Patient education in bronchial asthma is to provide the patient and the patient's family with suitable information and training so that the patient can keep well and adjust according to a planned medication. The factors involved in noncompliance in the present study are multifactorial. A total of 307 patients (69%) defaulted to the aerosol therapy; the default rate was higher (41% ) among female patients, while it was 59% among male patients. The most common reasons for the higher noncompliance rates were side effects to the medications (18%), higher cost of the therapy (10%), feeling of well-being on therapy (8%), and negligence on the part of the patients (7%). Other causes for noncompliance for therapy are drug factors which includes difficulties with inhaler devices, awkward regimes (e.g. four times daily or multiple drugs), and dislike for medication and distant pharmacies. Nondrug factors include fear about side effects (18%), anger about condition or its treatment (3%), forgetfulness or complacency (5%), and attitudes toward ill-health (5%).
Adherent patients had greater understanding about their illness and the options for managing the illness. They also had greater confidence that current management would keep their illness under control. Dowell and Hudson  concluded that accepting the recommended treatment, especially long-term treatment perceived as powerful, requires an acceptance of the illness. Recently, a study by George et al.,  observed suboptimal adherence for inhalation therapy to be 63% in patients with COPD. Adherent patients had greater understanding about their illness and options for managing the illness. They also had greater confidence that current management would keep their illness under control. Satisfaction with and faith in the treating physicians were found to be low among the less adherent group compared to highly adherent group.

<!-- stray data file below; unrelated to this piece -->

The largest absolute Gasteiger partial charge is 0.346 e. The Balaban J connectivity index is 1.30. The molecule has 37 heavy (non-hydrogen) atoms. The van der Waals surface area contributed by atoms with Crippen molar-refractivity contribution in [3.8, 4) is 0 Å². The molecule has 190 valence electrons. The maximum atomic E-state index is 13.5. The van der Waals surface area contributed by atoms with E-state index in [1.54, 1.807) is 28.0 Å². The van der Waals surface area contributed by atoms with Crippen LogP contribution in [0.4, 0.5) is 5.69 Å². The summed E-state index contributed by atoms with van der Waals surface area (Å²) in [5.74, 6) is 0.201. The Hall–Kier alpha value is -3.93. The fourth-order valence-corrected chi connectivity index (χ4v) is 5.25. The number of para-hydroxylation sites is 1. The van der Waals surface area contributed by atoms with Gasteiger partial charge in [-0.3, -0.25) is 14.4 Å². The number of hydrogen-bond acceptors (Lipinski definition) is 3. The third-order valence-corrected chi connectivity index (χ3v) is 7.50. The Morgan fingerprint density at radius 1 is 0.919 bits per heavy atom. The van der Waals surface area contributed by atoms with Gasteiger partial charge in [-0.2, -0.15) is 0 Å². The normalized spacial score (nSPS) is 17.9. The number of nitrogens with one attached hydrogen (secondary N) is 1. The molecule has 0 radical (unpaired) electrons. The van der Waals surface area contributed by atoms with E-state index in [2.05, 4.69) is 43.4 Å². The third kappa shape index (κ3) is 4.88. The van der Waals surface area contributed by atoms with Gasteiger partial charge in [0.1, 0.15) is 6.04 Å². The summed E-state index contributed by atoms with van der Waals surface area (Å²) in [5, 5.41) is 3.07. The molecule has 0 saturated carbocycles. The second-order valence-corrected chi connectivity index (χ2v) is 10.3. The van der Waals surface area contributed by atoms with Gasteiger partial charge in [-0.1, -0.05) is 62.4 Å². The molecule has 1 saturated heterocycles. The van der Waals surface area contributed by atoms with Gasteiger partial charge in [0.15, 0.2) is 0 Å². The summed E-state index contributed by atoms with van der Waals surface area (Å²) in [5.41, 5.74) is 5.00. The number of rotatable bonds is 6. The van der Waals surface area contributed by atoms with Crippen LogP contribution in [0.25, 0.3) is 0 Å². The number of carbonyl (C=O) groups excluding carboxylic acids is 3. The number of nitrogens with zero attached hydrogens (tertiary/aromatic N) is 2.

Differences in both intentional and unintentional health behaviors were observed between the two groups by George et al.  Adherent patients were less likely to be confused about their medications, which might have been result of their greater medication knowledge. "Routinization", that is, the ability to fit to a medication regimen to one's daily routine, has been recognized as a major determinant of improved adherence.  Associated comorbid condition is also one of the important factors responsible for the noncompliance in therapy. Depression is known to be a risk factor for the nonadherene.  In the present study, any specific questions about depression in the questionnaire were avoided due to the sensitivity of the topic and concerns about patient nonresponse. Patient's acceptance of the disease process and recommended treatment, knowledge about and faith in the treatment, effective patient-clinician interaction, and routinization of drug therapy are critical for optional medication adherence in bronchial asthma patients. In early consultation; for example, different inhaler devices should be demonstrated and patients should take part in a decision as to which is most suitable for them. In the present study, strategies to improve patients compliance was undertaken like tailoring the medications to patients routine (10%), review the patients self-management plan (8%), patients were given special attention and encouragement (8 + 8%), they were praised for their inhaler techniques (12%), some of the patients' family worries were answered (10%). and there was use of interactive communications techniques (11%). A detailed written action plan was also given for all the defaulted patients. This enumerated what action to be taken in certain situations. A separate asthma awareness camp was also conducted for these nonadherent patients. Patient education program was organized for the noncompliant patients with the help of a psychologist regarding adherence to the therapy was reiterated again and again. Patients were given adequate opportunity to express their expectation of both the asthma and its treatment. In a study conducted in Sweden on compliance with medications in asthma patients, the important factors that resulted in noncompliance were: Age, gender, duration of the disease, and patients' view on asthma.